Referring to the drawings, which are for illusv trative purposes only: I

Fig. 1 shows in diagrammatic form the appa-' ratus required when our invention is applied to a fluid-operated pump applied to an oil well.

Fig. 2 is a diagram of the electrical connections 'by which the pump is controlled.

, Fig. 3 is a diagram showing an alternate method of connection.

Fig. 4'is a diagram showing another alternate method of connection.

Fig. 5 is a general assembly of the apparatus shown in Fig. 4. a

In the form of the invention illustrated, an oil well is shown having a bore 11 which extends down from the surface of the ground 12 any desired distance. It is practical by using our invention to eificiently and positively pump wells which are 6,000 feet deep or deeper. Our invention can, of course, be applied to shallow wells and is quite eflicient when so applied, butit has a peculiar utility when applied to very deep wells in which the present methods of pumping are not satisfactory.

The bore 11 of the well may be casedwith a steel casing which may be perforated at the bottom in accordance with standard practice. This casing is not sliown since it forms no part of our present invention.

Suspended in the well is tubing 13. This tubing may be either of the rotary or reciprocating type.

In the apparatus shown, the oil is passed through the fluid motor 16 to actuate same, and

after the pressure of the oil has'been reduced by the operation of the motor 16, it passes through openings 19 into a space 20 between the pressure pipe 15 and the interior of the'tubing 13.

The pump 18 shown in the drawings draws oil through an opening 21 which communicates with the space 22 in the well outside the tubing 13 and delivers this oil through openings 23 into the space 20. A standing valve 48 may be provided in the opening 21 for holding the oil in the space 20 when the apparatus is not operating. Oil from the space 20 flows through the delivery pipe 14 to tankage or through an auxiliary tank 25 from which it is conducted througha pipe 26 to suitable storage. T

The motor 16 operates the pump 18 at a deflnite rate which is determined by the rate at which oil is delivered to the motor 16through the pres: sure pipe 15. Oil .is delivered to the pressure pipe 15 through a pipe 2'7 which is connected to the pressure side of an actuating pump 28. This actuating 'pump may be of any desired form,

many pumps being now available which may be used for this service. The pump shown is therefore diagrammatic and consists of a pump cylinder 30 having a plunger 31 which is connected through a connecting rod 32 with a cross-head 33. The cross-head 33 is reciprocated through a connecting rod 34 driven by a crank 35 carried on a shaft 36. The shaft 36 is, driven by any suitable means such as a pulley 37, a belt 38, and a pulley 39 from a shaft 40 of an electric motor 41. A pressure valve 45and an exhaust valve 46-are provided, the pressure valve 45 preventing oil from passing fromthe pipe 2'7 into the interior of the cylinder 30, and the exhaust valve 46 being so placed as to prevent oilfrom passing backwardly from the cylinder 30 into a' suction pipe 4'7 which draws oil from the tank 25.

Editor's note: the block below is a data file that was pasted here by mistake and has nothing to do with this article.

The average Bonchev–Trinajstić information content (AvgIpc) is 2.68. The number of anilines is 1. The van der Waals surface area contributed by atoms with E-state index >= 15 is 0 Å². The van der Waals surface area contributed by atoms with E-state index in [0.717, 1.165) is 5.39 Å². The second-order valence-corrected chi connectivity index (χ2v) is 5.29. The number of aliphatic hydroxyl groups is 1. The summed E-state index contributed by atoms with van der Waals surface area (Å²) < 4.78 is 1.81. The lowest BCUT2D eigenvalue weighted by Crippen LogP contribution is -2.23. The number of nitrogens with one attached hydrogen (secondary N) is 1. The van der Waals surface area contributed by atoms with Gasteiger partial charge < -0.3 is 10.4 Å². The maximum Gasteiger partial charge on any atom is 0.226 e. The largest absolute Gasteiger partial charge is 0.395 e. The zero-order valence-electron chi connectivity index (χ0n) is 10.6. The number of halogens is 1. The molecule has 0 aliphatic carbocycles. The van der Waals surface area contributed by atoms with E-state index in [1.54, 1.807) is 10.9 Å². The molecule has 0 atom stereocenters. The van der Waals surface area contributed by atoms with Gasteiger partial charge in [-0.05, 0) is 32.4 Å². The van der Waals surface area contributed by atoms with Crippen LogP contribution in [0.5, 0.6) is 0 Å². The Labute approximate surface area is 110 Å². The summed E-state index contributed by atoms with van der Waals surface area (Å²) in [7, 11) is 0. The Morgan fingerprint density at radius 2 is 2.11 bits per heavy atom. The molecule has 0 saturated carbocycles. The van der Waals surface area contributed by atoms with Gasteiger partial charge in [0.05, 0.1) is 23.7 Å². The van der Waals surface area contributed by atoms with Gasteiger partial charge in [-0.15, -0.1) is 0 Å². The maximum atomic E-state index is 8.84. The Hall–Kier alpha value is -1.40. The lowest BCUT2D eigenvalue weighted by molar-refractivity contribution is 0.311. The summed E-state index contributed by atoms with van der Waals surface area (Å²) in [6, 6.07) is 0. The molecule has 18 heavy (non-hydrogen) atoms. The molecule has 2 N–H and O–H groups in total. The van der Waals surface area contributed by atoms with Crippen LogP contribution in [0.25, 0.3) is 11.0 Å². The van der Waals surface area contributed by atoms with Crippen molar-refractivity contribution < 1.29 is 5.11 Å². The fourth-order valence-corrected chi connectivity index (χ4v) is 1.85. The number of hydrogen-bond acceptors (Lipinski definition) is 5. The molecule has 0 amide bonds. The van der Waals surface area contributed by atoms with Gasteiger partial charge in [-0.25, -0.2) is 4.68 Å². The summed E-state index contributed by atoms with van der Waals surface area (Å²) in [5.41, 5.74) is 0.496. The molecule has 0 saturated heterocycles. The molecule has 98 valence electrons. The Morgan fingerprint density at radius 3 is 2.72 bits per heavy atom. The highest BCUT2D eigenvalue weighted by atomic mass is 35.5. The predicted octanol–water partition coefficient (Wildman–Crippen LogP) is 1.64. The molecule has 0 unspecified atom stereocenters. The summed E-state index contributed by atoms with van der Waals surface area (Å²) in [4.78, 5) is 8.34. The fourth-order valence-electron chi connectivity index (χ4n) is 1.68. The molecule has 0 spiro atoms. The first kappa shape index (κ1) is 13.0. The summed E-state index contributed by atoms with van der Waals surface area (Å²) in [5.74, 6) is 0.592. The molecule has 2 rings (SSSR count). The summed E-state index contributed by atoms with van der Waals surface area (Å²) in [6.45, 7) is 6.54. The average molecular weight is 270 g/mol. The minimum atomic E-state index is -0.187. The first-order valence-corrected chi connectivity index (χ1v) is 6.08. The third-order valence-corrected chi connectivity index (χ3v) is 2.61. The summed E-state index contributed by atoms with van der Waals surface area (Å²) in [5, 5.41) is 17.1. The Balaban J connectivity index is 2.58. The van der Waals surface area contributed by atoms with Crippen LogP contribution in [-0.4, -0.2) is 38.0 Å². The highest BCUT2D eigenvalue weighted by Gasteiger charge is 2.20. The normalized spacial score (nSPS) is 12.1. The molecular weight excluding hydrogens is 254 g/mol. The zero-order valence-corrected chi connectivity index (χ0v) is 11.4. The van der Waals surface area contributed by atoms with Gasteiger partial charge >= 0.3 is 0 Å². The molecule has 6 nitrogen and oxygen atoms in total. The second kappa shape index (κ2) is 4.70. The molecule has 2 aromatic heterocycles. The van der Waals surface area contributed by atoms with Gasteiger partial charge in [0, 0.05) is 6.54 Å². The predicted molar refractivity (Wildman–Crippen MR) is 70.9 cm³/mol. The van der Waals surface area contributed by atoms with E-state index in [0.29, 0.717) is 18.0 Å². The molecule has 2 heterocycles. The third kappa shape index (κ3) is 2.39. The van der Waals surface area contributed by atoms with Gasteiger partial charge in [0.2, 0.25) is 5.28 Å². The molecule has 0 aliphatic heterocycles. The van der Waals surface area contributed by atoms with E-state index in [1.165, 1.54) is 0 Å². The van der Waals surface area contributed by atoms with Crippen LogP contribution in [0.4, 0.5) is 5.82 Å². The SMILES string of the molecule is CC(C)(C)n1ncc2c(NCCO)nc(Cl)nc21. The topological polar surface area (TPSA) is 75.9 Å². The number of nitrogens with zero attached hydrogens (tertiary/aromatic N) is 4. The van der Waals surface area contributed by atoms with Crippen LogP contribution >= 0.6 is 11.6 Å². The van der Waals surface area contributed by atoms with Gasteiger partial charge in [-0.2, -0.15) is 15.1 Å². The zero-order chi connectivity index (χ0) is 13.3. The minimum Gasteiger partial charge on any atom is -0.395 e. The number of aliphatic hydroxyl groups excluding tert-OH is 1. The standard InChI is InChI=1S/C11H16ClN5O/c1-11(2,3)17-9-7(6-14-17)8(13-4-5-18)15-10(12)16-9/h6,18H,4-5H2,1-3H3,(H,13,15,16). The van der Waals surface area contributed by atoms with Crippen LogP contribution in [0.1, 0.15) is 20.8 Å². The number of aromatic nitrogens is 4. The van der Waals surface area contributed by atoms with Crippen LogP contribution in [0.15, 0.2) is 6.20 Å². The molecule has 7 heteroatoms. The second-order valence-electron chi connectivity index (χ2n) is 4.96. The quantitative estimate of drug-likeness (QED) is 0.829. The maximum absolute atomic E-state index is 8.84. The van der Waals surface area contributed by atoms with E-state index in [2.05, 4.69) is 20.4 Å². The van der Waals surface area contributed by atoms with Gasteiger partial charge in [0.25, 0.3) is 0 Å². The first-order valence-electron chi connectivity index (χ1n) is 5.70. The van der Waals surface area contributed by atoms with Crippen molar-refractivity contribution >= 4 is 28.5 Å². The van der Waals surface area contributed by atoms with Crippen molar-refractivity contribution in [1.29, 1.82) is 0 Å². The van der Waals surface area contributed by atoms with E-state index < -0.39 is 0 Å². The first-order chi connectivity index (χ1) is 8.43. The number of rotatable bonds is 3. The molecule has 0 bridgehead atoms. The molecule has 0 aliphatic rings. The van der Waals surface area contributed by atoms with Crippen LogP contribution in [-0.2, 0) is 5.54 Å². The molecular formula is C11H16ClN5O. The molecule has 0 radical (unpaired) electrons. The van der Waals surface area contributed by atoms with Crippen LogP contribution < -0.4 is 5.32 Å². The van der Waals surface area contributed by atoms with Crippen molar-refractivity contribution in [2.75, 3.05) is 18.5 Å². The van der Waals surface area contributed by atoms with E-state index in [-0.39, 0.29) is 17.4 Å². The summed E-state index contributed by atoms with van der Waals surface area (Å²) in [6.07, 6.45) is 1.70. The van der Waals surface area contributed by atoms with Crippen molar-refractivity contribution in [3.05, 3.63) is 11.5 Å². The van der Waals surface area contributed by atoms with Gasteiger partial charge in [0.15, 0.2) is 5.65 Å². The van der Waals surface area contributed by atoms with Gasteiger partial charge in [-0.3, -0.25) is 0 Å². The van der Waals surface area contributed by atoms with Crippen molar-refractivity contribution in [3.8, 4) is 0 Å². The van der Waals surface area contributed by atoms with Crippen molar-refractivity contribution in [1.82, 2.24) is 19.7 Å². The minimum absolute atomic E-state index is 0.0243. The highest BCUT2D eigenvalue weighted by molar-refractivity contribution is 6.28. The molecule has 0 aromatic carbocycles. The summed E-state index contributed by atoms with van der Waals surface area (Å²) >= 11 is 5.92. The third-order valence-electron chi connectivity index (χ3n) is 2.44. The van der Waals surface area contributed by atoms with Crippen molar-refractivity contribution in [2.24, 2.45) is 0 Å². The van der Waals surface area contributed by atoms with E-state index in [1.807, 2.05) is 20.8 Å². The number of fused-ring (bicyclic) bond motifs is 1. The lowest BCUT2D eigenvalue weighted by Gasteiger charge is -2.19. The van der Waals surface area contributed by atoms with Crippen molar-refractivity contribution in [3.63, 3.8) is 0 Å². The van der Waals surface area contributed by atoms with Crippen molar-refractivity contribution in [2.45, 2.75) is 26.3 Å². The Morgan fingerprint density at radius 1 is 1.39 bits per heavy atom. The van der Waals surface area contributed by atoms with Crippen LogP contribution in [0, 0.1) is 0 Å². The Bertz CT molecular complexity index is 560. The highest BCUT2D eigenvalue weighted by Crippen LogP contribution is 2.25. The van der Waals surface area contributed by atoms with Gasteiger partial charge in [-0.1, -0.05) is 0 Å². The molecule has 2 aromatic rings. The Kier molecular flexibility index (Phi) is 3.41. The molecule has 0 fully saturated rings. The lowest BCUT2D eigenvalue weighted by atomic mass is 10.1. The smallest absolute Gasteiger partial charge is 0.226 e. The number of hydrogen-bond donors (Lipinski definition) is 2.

As the piston 28 moves upwardly, it draws oil through the suction pipe 4'7 past the valve 46, tilling the cylinder, the valve 45 beingin its closed position. 0n the down stroke of the piston 31, the valve 46 seats, and oil from the cylinder passes the valve 45 into the pipe 2'7. The actuating pump therefore periodically delivers oil under pressure to the pipe. 27. In actual practice the actuating pump 28 will be provided with several cylinders so that substantially continuous delivery of oil to the pipe 2'7 is provided for.

All of the above apparatus is old in the art and no claim is madethereto except in combination with certain methods of and apparatus for controlling its operation. In practice the various parts are made of sufficient size so that'by their combined operation oil may be pumped from the well at a' considerably faster rate than the well will naturally produce oil. In other words, if the apparatus were allowed to run continuously, it would pump the fluid in the .well'down to a point where only gas would be drawn in through the opening 21. For example, in a'well which will produce a maximum of 100 barrels a day, the capacity of the apparatus previously described operating continuously should be in excess of 100 barrels a day and might be as high as 200 barrels per day.